Courses

Spring 2015 Course Descriptions

(M) = Methodologically focused course

PS 011 Introduction to American Politics – Deborah Schildkraut
Block F+ (TTh 12-1:15)
A study of governmental politics, functions, and programs. Emphasis given to political behavior, both at the mass level and in institutions. Survey of public opinion and political culture, parties, and elections, congress, the presidency, the bureaucracy, the federal courts, and interest groups. PS 011 also has a mandatory recitation; please see SIS for details.

PS 021 Introduction to Comparative Politics – Nimah Mazaheri
Block J+ (TTh 3-4:15)
Theories and evidence in comparative politics, preparing students for upper-level courses that focus on specific regions, countries, and themes. Examination and evaluation of competing theoretical approaches to important phenomena in world politics, including democracy and democratization; revolutions; economic development; and ethnicity and ethnic conflict. Discussion of illustrative examples from different regions such as Western Europe, Eastern Europe and Russia, East Asia, South Asia, Africa, the Middle East, and Latin America. PS 021 also has a mandatory recitation; please see SIS for details.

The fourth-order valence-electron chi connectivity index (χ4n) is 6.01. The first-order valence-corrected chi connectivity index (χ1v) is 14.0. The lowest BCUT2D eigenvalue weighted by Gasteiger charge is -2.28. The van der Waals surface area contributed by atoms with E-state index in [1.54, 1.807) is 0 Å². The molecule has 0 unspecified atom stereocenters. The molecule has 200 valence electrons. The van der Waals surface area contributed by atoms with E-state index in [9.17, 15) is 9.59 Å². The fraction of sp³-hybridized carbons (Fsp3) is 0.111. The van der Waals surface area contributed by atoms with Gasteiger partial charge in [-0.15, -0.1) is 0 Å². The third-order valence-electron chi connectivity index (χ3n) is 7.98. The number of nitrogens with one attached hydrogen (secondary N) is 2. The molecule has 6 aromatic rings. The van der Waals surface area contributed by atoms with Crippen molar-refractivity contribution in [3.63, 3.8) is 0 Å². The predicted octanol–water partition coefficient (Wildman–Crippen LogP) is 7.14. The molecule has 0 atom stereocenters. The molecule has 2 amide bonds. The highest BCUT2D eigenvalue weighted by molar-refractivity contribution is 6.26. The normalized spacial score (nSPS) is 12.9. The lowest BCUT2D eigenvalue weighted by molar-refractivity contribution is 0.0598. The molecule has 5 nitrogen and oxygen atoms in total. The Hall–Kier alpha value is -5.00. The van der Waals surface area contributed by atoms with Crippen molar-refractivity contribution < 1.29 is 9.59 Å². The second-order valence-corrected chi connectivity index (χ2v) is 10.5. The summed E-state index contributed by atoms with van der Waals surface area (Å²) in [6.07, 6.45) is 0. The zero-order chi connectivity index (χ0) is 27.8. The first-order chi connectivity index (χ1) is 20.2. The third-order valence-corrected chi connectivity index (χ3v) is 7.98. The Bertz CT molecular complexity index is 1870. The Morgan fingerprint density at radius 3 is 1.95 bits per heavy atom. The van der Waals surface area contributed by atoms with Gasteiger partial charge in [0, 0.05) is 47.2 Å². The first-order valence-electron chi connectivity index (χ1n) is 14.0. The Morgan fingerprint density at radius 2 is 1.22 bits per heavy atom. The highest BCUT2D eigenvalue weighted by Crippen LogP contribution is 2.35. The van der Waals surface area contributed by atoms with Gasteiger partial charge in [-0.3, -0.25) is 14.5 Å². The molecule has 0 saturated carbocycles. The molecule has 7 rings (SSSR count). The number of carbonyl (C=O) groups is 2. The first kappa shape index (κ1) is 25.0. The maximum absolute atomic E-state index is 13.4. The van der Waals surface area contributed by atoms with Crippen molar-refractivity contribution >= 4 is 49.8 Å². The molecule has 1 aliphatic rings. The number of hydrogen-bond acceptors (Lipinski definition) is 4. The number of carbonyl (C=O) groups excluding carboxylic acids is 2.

PS 042 Western Political Thought II – Robert Devigne
Block H+ (TTh 1:30-2:45)
Central concepts of modern political thought. The views of those writers who launched the Enlightenment and challenged Christianity: Descartes, Hobbes, and others, an outlook centered on humanity taking responsibility for human fate, while establishing freedom and equality as the highest goals. The alternative views on the meaning of liberty and justice as developed by Rousseau, Hegel, and Marx, and how this set the stage for protracted conflict within Western civilization for over two centuries. Among other topics explored: Mill's goal to reconcile the Enlightenment and its critics; Tocqueville's examination of American democracy; Nietzsche's indictment of modernity; assessment as to whether present Western thought is at peak or in atrophy. Throughout the course, we will particularly focus on the debate that continues to animate modern political philosophy: the nature and requisites of human liberty.

PS 061 Introduction to International Relations – Richard Eichenberg
Block E+ (MW 10:30-11:45)
Examination of several conceptual designs intended to make order out of the essential anarchy in international relations, from a theoretical assessment of the nation-state and the nature of national power to an exploration of behavior among nation-states, including the ultimate problem of war and peace and an appraisal of the factors that give an age its particular characteristics. PS 061 also has a mandatory recitation; please see SIS for details.